Every day’s procession included a float featuring a scene from the last week of Jesus’ life, with somber music and faces bearing these enormous and heavy floats…each about 25ft long and carried on the shoulders of 40 men or women. After several blocks of struggling under the weight of the float, new recruits step in to alleviate the burden, and continue this way throughout the hours of the procession. In Antigua, the procession would begin mid-morning from a church and return in the evening after a serpentine path through the cobblestone streets. A glance down a street would reveal if alfombras were underway, “okay, they haven’t passed by here yet” …despite the crowd and music, it was surprisingly easy to lose track of where was the procession in Antigua. Amazingly, as I looked around I noticed that foreign visitors were a tiny subset of the tourists. It was quite refreshing to see so many Guatemalan visitors in their country’s former capital to celebrate this special week. I received some amused smiles as I traipsed about in my Mayan traje….my townspeople are now used to me in their clothing, however, a canche (blond) tourist in Mayan traje in Antigua was an unusual sight. One elderly woman tugged at my sleeve and gave a huge smile, a vote of approval!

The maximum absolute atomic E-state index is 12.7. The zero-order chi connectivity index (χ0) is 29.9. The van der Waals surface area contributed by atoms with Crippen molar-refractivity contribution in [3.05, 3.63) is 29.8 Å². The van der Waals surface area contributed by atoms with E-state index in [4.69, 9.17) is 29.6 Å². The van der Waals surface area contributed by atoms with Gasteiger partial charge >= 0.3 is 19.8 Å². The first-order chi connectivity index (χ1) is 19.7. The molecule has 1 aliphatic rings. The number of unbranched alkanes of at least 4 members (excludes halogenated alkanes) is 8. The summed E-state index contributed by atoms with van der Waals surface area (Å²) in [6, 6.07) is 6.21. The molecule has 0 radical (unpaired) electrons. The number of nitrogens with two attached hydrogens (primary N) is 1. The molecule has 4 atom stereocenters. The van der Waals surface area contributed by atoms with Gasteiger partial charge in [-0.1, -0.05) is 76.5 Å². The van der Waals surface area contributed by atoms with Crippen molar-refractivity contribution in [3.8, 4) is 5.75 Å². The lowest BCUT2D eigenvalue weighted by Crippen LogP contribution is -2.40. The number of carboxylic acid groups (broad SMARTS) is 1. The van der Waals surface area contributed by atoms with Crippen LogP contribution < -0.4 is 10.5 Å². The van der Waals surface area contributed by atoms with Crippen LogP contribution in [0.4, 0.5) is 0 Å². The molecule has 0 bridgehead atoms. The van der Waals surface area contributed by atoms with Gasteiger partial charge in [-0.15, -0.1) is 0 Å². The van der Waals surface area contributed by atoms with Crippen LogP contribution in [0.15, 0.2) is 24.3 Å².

Wishing to spread our wings to other sights, we spent several days in various towns along the shore of Lake Atitlan, a crater lake with its own mystical beauty. Panajachel (or Touristlandia), Santa Cruz la Laguna, and lastly Santiago Atitlán which is dominated by Volcan Pedro. Although this is still verano (summer) or dry season, Mother Nature decided to unleash her water bounty from the skies each afternoon. Sheltered, we admired the dark clouds rolling across the sky spiked by great flashes of light.
Santiago rivaled Antigua in pageantry as we overlooked a large plaza which was transformed into an outdoor mass. First,wooden pews were carried to their place from the adjacent church, and then the village people arrived de todos lados…on foot and by the 3-wheeled Tuk Tuks.